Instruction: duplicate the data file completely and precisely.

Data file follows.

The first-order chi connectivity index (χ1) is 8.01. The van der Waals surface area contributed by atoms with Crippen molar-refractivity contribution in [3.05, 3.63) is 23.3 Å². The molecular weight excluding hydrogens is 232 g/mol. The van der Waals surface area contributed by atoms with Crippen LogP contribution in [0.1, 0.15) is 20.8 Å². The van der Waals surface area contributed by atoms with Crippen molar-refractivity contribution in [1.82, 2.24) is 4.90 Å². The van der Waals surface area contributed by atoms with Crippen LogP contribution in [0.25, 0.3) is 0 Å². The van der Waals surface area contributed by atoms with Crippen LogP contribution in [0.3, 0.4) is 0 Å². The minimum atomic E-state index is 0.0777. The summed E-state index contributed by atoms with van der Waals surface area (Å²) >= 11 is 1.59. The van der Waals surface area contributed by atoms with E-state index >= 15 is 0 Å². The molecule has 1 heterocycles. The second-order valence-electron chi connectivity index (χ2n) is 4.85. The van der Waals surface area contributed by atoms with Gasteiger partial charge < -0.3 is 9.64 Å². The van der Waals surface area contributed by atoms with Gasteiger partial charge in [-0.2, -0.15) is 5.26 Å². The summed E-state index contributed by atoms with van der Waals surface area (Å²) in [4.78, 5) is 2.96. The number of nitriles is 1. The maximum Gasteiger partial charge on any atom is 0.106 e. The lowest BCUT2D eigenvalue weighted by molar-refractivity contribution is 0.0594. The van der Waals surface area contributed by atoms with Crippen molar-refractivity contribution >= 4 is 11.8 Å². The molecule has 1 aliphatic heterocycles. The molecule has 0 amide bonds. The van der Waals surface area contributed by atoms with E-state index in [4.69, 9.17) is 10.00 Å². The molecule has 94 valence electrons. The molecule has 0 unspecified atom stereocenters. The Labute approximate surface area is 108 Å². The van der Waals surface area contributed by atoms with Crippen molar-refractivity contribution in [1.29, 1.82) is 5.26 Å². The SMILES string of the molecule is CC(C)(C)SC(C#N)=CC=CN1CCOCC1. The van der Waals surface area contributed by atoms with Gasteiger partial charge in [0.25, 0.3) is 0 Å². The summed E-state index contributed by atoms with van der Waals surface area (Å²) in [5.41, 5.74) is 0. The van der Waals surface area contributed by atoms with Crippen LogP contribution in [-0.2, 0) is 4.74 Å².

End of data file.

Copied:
The first-order chi connectivity index (χ1) is 8.01. The van der Waals surface area contributed by atoms with Crippen molar-refractivity contribution in [3.05, 3.63) is 23.3 Å². The molecular weight excluding hydrogens is 232 g/mol. The van der Waals surface area contributed by atoms with Crippen LogP contribution in [0.1, 0.15) is 20.8 Å². The van der Waals surface area contributed by atoms with Crippen molar-refractivity contribution in [1.82, 2.24) is 4.90 Å². The van der Waals surface area contributed by atoms with Crippen LogP contribution in [0.25, 0.3) is 0 Å². The van der Waals surface area contributed by atoms with Crippen LogP contribution in [0.3, 0.4) is 0 Å². The minimum atomic E-state index is 0.0777. The summed E-state index contributed by atoms with van der Waals surface area (Å²) >= 11 is 1.59. The van der Waals surface area contributed by atoms with E-state index >= 15 is 0 Å². The molecule has 1 heterocycles. The second-order valence-electron chi connectivity index (χ2n) is 4.85. The van der Waals surface area contributed by atoms with Gasteiger partial charge < -0.3 is 9.64 Å². The van der Waals surface area contributed by atoms with Gasteiger partial charge in [-0.2, -0.15) is 5.26 Å². The summed E-state index contributed by atoms with van der Waals surface area (Å²) in [4.78, 5) is 2.96. The number of nitriles is 1. The maximum Gasteiger partial charge on any atom is 0.106 e. The lowest BCUT2D eigenvalue weighted by molar-refractivity contribution is 0.0594. The van der Waals surface area contributed by atoms with Crippen molar-refractivity contribution >= 4 is 11.8 Å². The molecule has 1 aliphatic heterocycles. The molecule has 0 amide bonds. The van der Waals surface area contributed by atoms with E-state index in [4.69, 9.17) is 10.00 Å². The molecule has 94 valence electrons. The molecule has 0 unspecified atom stereocenters. The Labute approximate surface area is 108 Å². The van der Waals surface area contributed by atoms with Crippen molar-refractivity contribution in [1.29, 1.82) is 5.26 Å². The SMILES string of the molecule is CC(C)(C)SC(C#N)=CC=CN1CCOCC1. The van der Waals surface area contributed by atoms with Gasteiger partial charge in [0.25, 0.3) is 0 Å². The summed E-state index contributed by atoms with van der Waals surface area (Å²) in [5.41, 5.74) is 0. The van der Waals surface area contributed by atoms with Crippen LogP contribution in [-0.2, 0) is 4.74 Å².